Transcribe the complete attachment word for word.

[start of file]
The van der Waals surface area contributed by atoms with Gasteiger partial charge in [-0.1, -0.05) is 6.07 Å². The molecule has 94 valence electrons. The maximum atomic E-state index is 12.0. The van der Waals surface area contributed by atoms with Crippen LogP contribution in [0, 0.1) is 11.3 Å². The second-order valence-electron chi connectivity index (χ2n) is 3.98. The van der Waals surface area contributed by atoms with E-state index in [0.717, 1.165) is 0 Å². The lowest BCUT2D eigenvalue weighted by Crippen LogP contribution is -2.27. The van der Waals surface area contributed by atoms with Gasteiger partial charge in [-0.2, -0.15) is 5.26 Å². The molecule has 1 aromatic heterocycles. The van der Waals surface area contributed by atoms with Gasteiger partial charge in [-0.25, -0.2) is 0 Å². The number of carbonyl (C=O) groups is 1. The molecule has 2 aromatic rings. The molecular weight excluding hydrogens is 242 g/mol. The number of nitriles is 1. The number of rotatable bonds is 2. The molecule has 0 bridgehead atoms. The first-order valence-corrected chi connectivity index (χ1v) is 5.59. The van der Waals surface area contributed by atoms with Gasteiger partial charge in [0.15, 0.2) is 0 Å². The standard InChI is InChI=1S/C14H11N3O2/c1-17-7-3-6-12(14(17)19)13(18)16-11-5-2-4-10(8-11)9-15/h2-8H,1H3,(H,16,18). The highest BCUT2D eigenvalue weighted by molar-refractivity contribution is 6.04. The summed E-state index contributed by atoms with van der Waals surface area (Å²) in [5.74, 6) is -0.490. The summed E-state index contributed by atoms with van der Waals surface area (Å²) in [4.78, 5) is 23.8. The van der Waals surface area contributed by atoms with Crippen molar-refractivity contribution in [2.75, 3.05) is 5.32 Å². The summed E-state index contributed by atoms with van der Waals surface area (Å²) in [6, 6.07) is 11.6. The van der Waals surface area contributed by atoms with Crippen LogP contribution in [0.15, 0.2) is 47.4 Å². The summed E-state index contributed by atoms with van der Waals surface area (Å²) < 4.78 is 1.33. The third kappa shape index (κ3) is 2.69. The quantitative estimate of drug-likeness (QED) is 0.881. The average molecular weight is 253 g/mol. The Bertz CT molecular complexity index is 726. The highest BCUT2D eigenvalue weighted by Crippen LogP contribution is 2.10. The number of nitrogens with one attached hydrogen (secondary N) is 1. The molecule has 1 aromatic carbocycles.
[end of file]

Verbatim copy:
The van der Waals surface area contributed by atoms with Gasteiger partial charge in [-0.1, -0.05) is 6.07 Å². The molecule has 94 valence electrons. The maximum atomic E-state index is 12.0. The van der Waals surface area contributed by atoms with Crippen LogP contribution in [0, 0.1) is 11.3 Å². The second-order valence-electron chi connectivity index (χ2n) is 3.98. The van der Waals surface area contributed by atoms with E-state index in [0.717, 1.165) is 0 Å². The lowest BCUT2D eigenvalue weighted by Crippen LogP contribution is -2.27. The van der Waals surface area contributed by atoms with Gasteiger partial charge in [-0.2, -0.15) is 5.26 Å². The molecule has 1 aromatic heterocycles. The van der Waals surface area contributed by atoms with Gasteiger partial charge in [-0.25, -0.2) is 0 Å². The number of carbonyl (C=O) groups is 1. The molecule has 2 aromatic rings. The molecular weight excluding hydrogens is 242 g/mol. The number of nitriles is 1. The number of rotatable bonds is 2. The molecule has 0 bridgehead atoms. The first-order valence-corrected chi connectivity index (χ1v) is 5.59. The van der Waals surface area contributed by atoms with Gasteiger partial charge in [0.15, 0.2) is 0 Å². The standard InChI is InChI=1S/C14H11N3O2/c1-17-7-3-6-12(14(17)19)13(18)16-11-5-2-4-10(8-11)9-15/h2-8H,1H3,(H,16,18). The highest BCUT2D eigenvalue weighted by molar-refractivity contribution is 6.04. The summed E-state index contributed by atoms with van der Waals surface area (Å²) in [5.74, 6) is -0.490. The summed E-state index contributed by atoms with van der Waals surface area (Å²) in [4.78, 5) is 23.8. The van der Waals surface area contributed by atoms with Crippen molar-refractivity contribution in [2.75, 3.05) is 5.32 Å². The summed E-state index contributed by atoms with van der Waals surface area (Å²) in [6, 6.07) is 11.6. The van der Waals surface area contributed by atoms with Crippen LogP contribution in [0.15, 0.2) is 47.4 Å². The summed E-state index contributed by atoms with van der Waals surface area (Å²) < 4.78 is 1.33. The third kappa shape index (κ3) is 2.69. The quantitative estimate of drug-likeness (QED) is 0.881. The average molecular weight is 253 g/mol. The Bertz CT molecular complexity index is 726. The highest BCUT2D eigenvalue weighted by Crippen LogP contribution is 2.10. The number of nitrogens with one attached hydrogen (secondary N) is 1. The molecule has 1 aromatic carbocycles.